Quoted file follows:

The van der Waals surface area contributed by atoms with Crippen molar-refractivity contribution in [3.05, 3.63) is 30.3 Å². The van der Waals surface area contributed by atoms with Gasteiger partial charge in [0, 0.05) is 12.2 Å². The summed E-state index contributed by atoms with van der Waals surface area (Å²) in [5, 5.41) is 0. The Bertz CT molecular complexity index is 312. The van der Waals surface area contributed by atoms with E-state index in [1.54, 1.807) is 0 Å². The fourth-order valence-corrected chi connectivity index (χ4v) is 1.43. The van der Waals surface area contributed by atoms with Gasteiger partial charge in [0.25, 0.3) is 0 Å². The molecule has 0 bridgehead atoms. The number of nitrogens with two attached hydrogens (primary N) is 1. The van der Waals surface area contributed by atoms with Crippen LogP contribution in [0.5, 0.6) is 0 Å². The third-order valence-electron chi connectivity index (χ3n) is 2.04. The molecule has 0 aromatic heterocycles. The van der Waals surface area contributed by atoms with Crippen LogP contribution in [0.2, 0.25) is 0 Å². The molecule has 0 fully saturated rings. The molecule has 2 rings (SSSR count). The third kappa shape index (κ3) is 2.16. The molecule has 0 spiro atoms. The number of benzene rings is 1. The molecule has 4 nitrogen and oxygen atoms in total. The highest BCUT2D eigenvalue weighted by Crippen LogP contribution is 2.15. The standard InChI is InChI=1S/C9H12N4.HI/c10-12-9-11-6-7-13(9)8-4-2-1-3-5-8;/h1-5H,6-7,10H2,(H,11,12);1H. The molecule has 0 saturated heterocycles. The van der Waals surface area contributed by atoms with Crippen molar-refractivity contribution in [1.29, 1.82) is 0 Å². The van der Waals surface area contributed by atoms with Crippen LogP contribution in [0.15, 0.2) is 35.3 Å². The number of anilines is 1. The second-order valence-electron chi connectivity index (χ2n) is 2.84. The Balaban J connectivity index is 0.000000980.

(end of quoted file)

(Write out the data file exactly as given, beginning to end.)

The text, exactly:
The van der Waals surface area contributed by atoms with Crippen molar-refractivity contribution in [3.05, 3.63) is 30.3 Å². The van der Waals surface area contributed by atoms with Gasteiger partial charge in [0, 0.05) is 12.2 Å². The summed E-state index contributed by atoms with van der Waals surface area (Å²) in [5, 5.41) is 0. The Bertz CT molecular complexity index is 312. The van der Waals surface area contributed by atoms with E-state index in [1.54, 1.807) is 0 Å². The fourth-order valence-corrected chi connectivity index (χ4v) is 1.43. The van der Waals surface area contributed by atoms with Gasteiger partial charge in [0.25, 0.3) is 0 Å². The molecule has 0 bridgehead atoms. The number of nitrogens with two attached hydrogens (primary N) is 1. The van der Waals surface area contributed by atoms with Crippen LogP contribution in [0.5, 0.6) is 0 Å². The third-order valence-electron chi connectivity index (χ3n) is 2.04. The molecule has 0 aromatic heterocycles. The van der Waals surface area contributed by atoms with Crippen LogP contribution in [0.2, 0.25) is 0 Å². The molecule has 0 fully saturated rings. The molecule has 2 rings (SSSR count). The third kappa shape index (κ3) is 2.16. The molecule has 0 spiro atoms. The number of benzene rings is 1. The molecule has 4 nitrogen and oxygen atoms in total. The highest BCUT2D eigenvalue weighted by Crippen LogP contribution is 2.15. The standard InChI is InChI=1S/C9H12N4.HI/c10-12-9-11-6-7-13(9)8-4-2-1-3-5-8;/h1-5H,6-7,10H2,(H,11,12);1H. The molecule has 0 saturated heterocycles. The van der Waals surface area contributed by atoms with Crippen molar-refractivity contribution in [1.29, 1.82) is 0 Å². The van der Waals surface area contributed by atoms with Crippen LogP contribution in [0.15, 0.2) is 35.3 Å². The number of anilines is 1. The second-order valence-electron chi connectivity index (χ2n) is 2.84. The Balaban J connectivity index is 0.000000980.